“Propane” is off the artist’s latest project, “Ephemerrreality,” a mixtape packed with collaborations with 26 guest vocalists and songwriters. “The whole vibe of the mixtape is nostalgic,” they say. “It’s a very femme mixtape, and really I tried to approach each song as ‘What song would I love to hear from this guest artist that they maybe haven’t done yet?’” The result, Olaniran says, is a mix of tracks that represent sounds we were hearing in the ’90s, early 2000s and 2010s. “Ephemerrreality” will debut later this year on streaming platforms.  “There will basically be new music coming every month this summer,” Olaniran adds.

Olaniran’s approach to creating the mixtape is emblematic of their approach to, well, life. The artist just doesn’t center themself very often, even when they are literally appearing on stage in a spotlight. The musician pours their energy into directing resources to other artists, especially, they say, to Black, queer and women artists. “I am really just one person,” they say. “The main thing I focus on is trying to do what I can to help other artists in my life that can benefit from anything I’ve learned.”

Next, Olaniran will add another hyphen to the list with an upcoming short film and museum exhibition at Detroit’s Cranbrook Art Museum.

Made a Universe” opens June 18 at the museum. The film and exhibition is the product of Olaniran’s collaboration with several Detroit-based artists. Together, they created the film’s scenography, costuming and props, elements that have been re-imagined as gallery exhibits set up in the screening room.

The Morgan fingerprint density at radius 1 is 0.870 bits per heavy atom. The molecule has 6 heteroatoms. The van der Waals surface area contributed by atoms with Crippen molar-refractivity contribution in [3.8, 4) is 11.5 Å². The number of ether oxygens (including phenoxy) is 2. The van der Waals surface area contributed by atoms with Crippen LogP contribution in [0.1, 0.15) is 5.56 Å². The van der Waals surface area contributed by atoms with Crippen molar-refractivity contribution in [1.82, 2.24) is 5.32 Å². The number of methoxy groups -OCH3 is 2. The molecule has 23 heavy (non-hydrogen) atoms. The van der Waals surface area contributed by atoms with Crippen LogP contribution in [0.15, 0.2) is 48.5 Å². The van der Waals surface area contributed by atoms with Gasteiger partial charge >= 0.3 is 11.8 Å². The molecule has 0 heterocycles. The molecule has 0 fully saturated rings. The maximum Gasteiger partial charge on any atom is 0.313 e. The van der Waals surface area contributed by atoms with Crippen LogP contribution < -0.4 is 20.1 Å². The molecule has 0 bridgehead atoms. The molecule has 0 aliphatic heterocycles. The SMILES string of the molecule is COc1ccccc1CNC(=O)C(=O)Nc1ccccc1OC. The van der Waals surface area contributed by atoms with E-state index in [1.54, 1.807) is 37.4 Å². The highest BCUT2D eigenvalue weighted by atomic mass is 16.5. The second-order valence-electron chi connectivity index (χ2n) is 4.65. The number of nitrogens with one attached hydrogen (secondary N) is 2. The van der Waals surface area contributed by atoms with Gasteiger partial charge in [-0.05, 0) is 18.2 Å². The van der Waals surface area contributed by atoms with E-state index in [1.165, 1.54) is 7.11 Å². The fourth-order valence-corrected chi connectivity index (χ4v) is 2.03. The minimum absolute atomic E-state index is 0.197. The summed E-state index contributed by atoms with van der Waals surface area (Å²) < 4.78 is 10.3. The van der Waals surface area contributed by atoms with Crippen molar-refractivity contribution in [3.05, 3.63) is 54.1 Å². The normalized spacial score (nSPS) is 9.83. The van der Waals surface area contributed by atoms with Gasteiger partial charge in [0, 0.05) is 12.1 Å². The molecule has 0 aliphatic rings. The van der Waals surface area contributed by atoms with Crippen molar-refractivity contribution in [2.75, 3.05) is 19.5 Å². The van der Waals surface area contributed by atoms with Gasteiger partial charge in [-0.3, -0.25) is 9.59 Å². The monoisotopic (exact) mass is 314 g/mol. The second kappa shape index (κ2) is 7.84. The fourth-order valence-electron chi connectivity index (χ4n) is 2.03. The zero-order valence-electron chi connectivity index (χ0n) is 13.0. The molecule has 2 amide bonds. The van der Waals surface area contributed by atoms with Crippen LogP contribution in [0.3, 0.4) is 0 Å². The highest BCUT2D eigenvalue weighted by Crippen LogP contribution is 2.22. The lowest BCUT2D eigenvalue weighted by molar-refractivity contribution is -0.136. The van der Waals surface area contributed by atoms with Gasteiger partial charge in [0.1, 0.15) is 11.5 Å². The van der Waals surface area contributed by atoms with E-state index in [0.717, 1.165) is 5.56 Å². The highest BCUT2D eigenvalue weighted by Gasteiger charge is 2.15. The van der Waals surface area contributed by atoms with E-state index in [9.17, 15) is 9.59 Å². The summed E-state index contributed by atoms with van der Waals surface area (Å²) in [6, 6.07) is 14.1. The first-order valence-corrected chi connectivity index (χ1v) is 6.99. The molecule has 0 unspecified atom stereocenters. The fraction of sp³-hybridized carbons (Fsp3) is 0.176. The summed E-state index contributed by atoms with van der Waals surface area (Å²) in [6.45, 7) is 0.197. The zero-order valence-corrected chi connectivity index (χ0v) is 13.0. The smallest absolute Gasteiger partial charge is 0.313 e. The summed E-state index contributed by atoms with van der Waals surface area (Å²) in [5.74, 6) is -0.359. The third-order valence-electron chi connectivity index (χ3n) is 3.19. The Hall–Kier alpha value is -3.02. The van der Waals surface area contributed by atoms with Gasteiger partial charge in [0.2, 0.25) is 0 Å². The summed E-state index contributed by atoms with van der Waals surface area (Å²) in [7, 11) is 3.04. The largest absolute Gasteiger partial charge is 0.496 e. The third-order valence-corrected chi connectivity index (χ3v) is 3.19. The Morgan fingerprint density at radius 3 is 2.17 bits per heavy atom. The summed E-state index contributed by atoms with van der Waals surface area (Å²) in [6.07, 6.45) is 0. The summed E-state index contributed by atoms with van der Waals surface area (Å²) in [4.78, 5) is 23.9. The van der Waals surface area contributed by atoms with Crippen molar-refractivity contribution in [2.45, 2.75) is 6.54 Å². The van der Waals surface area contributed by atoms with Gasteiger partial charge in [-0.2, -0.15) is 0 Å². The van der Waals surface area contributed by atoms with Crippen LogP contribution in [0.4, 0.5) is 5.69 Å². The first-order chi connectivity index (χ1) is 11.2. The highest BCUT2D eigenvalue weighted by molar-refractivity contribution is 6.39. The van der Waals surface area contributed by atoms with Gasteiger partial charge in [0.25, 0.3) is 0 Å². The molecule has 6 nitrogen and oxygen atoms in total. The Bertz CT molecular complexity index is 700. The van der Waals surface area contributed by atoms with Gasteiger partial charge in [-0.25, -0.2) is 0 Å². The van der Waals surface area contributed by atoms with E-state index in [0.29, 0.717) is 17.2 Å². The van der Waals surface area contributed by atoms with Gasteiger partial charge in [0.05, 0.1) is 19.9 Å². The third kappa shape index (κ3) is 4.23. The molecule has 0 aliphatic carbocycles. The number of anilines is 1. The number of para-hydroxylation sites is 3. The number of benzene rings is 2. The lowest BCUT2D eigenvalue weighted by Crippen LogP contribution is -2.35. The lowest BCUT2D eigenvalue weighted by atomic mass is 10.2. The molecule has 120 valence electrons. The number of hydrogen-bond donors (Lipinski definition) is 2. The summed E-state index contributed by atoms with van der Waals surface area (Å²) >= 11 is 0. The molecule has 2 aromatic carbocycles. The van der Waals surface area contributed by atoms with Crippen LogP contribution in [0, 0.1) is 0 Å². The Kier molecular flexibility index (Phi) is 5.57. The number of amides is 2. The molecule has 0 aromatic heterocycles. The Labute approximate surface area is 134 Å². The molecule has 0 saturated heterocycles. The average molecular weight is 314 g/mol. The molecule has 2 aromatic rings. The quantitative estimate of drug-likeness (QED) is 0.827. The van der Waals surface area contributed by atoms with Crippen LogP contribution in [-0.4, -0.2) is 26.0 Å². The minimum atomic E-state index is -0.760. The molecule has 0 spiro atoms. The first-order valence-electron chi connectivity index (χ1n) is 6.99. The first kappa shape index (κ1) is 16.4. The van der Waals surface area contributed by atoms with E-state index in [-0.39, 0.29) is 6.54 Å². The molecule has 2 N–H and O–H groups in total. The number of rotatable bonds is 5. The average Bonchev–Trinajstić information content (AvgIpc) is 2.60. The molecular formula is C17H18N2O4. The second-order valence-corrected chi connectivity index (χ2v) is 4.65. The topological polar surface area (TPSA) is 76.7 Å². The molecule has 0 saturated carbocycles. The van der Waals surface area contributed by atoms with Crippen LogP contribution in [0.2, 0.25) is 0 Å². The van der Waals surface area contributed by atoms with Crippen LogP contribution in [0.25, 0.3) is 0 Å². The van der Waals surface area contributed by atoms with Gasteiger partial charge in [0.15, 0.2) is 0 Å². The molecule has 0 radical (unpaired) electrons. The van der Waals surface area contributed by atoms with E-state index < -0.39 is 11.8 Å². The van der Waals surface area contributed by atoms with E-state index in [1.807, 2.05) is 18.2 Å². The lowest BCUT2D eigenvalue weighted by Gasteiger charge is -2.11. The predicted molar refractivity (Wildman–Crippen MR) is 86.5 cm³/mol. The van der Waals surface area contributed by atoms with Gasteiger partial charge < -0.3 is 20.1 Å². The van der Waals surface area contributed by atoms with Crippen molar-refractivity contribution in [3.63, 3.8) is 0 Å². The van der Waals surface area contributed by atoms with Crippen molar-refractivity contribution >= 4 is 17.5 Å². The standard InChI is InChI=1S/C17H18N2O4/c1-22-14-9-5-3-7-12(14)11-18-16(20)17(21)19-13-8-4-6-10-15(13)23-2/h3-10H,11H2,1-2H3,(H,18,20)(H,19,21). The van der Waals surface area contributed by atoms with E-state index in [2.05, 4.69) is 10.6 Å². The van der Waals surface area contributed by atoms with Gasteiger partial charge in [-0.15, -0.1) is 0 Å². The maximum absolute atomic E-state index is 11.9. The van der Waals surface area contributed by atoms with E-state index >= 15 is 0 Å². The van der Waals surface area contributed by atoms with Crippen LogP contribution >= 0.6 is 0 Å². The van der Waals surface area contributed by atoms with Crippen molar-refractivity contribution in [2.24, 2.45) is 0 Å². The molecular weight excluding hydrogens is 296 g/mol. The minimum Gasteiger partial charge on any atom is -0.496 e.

Visitors, the museum’s website says, will encounter an “immersive, parallel journey through Olaniran’s creative universe. ... The film examines what it means to unlock your power in the face of fear and repression, and how one must unify various fragments of their psyche to connect with the world and themselves on a deeper level.” The short film features a score crafted by Olaniran, who also wrote and directed.

No single performance could encompass everything Olaniran has to offer the musical and artistic world, but if you’re new to that world, prepare to dive down deep into the rabbit hole where Olaniran’s “everything” resides — their growing list of albums, collaborations, art pieces, films and more.

You could start anywhere and what you’ll find is Tunde Olaniran doing what they do best: honestly, earnestly creating from the soul.